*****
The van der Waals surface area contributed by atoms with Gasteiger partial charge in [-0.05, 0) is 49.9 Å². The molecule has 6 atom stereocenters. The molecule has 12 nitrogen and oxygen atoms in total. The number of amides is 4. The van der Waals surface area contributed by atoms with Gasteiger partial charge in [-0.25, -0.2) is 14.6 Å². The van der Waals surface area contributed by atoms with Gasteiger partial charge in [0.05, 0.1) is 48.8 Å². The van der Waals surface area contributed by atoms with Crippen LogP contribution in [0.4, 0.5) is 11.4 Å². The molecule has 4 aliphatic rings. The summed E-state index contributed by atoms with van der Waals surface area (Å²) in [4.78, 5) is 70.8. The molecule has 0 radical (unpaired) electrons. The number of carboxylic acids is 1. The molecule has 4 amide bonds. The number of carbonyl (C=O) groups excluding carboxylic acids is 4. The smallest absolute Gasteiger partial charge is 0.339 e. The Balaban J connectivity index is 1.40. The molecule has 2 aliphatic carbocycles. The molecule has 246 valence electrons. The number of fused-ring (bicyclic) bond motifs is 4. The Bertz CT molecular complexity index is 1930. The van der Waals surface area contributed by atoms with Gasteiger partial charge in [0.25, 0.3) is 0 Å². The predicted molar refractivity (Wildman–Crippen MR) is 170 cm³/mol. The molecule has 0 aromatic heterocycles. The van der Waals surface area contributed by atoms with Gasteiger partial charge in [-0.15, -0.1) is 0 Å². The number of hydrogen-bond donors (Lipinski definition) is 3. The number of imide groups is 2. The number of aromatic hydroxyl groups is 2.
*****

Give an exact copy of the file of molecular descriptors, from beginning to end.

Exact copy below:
The van der Waals surface area contributed by atoms with Gasteiger partial charge in [-0.05, 0) is 49.9 Å². The molecule has 6 atom stereocenters. The molecule has 12 nitrogen and oxygen atoms in total. The number of amides is 4. The van der Waals surface area contributed by atoms with Gasteiger partial charge in [-0.25, -0.2) is 14.6 Å². The van der Waals surface area contributed by atoms with Gasteiger partial charge in [0.05, 0.1) is 48.8 Å². The van der Waals surface area contributed by atoms with Crippen LogP contribution in [0.4, 0.5) is 11.4 Å². The molecule has 4 aliphatic rings. The summed E-state index contributed by atoms with van der Waals surface area (Å²) in [4.78, 5) is 70.8. The molecule has 0 radical (unpaired) electrons. The number of carboxylic acids is 1. The molecule has 4 amide bonds. The number of carbonyl (C=O) groups excluding carboxylic acids is 4. The smallest absolute Gasteiger partial charge is 0.339 e. The Balaban J connectivity index is 1.40. The molecule has 2 aliphatic carbocycles. The molecule has 246 valence electrons. The number of fused-ring (bicyclic) bond motifs is 4. The Bertz CT molecular complexity index is 1930. The van der Waals surface area contributed by atoms with Gasteiger partial charge in [0.25, 0.3) is 0 Å². The predicted molar refractivity (Wildman–Crippen MR) is 170 cm³/mol. The molecule has 0 aromatic heterocycles. The van der Waals surface area contributed by atoms with Gasteiger partial charge in [-0.15, -0.1) is 0 Å². The number of hydrogen-bond donors (Lipinski definition) is 3. The number of imide groups is 2. The number of aromatic hydroxyl groups is 2.